Photo above, the entrance of Auschwitz in Oswiecim, Poland
August 2021 – In 1978, the U. S. Congress established national Days of Remembrance to commemorate and reflect on the atrocities of the Holocaust. The event runs in conjunction with international Holocaust Remembrance Day on the Hebrew calendar.
Sadly, a 2020 Pew Research study reported that more than half of Americans polled did not realize that more than 6 million Jews were killed in the Holocaust. With the dramatic increase in nationally reported incidents of antisemitism, America’s Days of Remembrance reveal the need for Holocaust instruction at every level of America’s public education.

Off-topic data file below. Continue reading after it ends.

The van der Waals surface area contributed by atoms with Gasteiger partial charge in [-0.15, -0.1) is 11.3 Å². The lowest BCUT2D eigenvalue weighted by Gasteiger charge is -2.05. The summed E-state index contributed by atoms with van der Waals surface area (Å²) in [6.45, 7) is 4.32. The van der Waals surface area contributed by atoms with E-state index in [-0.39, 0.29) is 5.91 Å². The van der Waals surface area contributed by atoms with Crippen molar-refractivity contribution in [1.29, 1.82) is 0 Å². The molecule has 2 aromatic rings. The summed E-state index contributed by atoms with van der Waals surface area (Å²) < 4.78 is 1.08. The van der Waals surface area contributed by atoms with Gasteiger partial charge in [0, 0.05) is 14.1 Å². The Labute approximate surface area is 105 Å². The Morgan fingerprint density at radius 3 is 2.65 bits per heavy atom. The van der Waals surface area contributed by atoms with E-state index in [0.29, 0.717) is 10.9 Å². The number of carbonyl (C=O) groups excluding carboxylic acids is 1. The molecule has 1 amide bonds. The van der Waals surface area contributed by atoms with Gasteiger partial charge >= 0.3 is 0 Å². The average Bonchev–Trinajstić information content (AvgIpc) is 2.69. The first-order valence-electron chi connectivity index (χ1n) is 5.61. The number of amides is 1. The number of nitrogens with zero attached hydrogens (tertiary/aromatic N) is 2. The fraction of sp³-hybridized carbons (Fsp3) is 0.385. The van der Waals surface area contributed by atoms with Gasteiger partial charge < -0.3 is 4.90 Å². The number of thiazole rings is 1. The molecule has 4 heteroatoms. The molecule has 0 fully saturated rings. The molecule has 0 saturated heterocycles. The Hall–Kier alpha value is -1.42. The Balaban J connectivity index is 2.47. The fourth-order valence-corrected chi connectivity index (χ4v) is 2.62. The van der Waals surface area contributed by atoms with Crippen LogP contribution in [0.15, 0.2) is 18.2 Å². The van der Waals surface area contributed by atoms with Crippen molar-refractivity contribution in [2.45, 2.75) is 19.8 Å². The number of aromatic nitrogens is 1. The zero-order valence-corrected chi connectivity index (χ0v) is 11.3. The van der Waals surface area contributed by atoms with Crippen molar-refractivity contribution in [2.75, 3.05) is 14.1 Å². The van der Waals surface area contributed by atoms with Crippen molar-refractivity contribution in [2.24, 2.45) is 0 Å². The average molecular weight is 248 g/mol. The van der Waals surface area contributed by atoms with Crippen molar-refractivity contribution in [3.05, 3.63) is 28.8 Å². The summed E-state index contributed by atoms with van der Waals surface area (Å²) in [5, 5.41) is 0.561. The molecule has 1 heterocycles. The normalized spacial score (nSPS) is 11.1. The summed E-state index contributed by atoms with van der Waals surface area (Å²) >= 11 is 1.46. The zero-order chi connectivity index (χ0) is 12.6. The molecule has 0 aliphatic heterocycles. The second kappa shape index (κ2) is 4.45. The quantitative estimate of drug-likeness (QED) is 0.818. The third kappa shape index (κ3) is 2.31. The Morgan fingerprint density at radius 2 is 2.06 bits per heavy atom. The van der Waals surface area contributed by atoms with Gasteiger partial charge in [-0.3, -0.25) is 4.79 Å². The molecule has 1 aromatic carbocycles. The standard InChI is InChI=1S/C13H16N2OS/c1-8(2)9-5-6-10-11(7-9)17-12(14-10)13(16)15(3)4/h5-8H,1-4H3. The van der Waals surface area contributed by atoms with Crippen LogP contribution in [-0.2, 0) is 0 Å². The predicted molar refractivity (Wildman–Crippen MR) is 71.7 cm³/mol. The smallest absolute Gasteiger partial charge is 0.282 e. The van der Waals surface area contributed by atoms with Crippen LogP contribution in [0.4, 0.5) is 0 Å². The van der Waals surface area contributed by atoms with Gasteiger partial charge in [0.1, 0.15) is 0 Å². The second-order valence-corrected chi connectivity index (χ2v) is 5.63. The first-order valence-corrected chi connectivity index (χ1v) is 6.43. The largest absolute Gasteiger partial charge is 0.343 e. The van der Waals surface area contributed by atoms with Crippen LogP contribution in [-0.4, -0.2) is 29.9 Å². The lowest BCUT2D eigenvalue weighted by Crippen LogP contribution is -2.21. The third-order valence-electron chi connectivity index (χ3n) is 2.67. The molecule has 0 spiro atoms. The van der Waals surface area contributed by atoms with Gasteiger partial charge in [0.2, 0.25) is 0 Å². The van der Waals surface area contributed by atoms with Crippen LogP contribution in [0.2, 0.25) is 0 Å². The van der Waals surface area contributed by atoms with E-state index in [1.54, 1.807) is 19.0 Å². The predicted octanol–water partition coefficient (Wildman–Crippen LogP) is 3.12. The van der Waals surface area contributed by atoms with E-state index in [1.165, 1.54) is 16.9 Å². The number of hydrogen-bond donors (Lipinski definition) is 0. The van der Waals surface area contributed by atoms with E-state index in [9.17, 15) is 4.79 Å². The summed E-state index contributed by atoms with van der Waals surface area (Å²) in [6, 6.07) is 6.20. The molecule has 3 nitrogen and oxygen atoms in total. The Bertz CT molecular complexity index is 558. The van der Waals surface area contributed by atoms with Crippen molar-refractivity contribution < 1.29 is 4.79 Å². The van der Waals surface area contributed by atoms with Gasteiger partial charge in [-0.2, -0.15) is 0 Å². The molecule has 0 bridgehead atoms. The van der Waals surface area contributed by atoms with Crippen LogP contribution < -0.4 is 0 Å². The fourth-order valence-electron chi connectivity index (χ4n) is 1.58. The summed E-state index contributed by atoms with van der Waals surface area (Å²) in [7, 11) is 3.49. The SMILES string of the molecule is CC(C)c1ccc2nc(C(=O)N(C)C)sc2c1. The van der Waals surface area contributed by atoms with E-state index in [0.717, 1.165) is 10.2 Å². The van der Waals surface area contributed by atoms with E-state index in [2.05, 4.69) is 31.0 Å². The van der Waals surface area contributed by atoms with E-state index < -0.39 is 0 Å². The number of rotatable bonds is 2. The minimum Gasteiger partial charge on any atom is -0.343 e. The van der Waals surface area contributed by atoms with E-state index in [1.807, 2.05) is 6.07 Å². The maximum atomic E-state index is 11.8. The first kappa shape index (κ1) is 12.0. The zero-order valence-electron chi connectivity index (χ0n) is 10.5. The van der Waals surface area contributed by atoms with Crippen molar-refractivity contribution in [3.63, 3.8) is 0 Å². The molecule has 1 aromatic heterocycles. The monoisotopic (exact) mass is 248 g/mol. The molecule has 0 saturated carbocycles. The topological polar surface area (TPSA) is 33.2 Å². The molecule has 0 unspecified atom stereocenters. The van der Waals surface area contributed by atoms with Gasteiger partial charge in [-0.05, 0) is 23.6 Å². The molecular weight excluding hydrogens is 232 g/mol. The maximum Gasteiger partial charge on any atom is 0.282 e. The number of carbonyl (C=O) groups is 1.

Before 2021, only 18 states mandated such instruction while 3 states encouraged and endorsed Holocaust education, with few schools required to document compliance. Nine additional states proposed legislation this year to combat antisemitism through Holocaust education, some even at the primary level.
According to Aaron Fruh of Israel Team Advocates and host of AFR’s Israel and You, “Holocaust education is vital because if we fail to remember the past, we are doomed to repeat it.”
ednote.ecs.org, 4/14/21; jewishvirtuallibrary.org, 4/29/21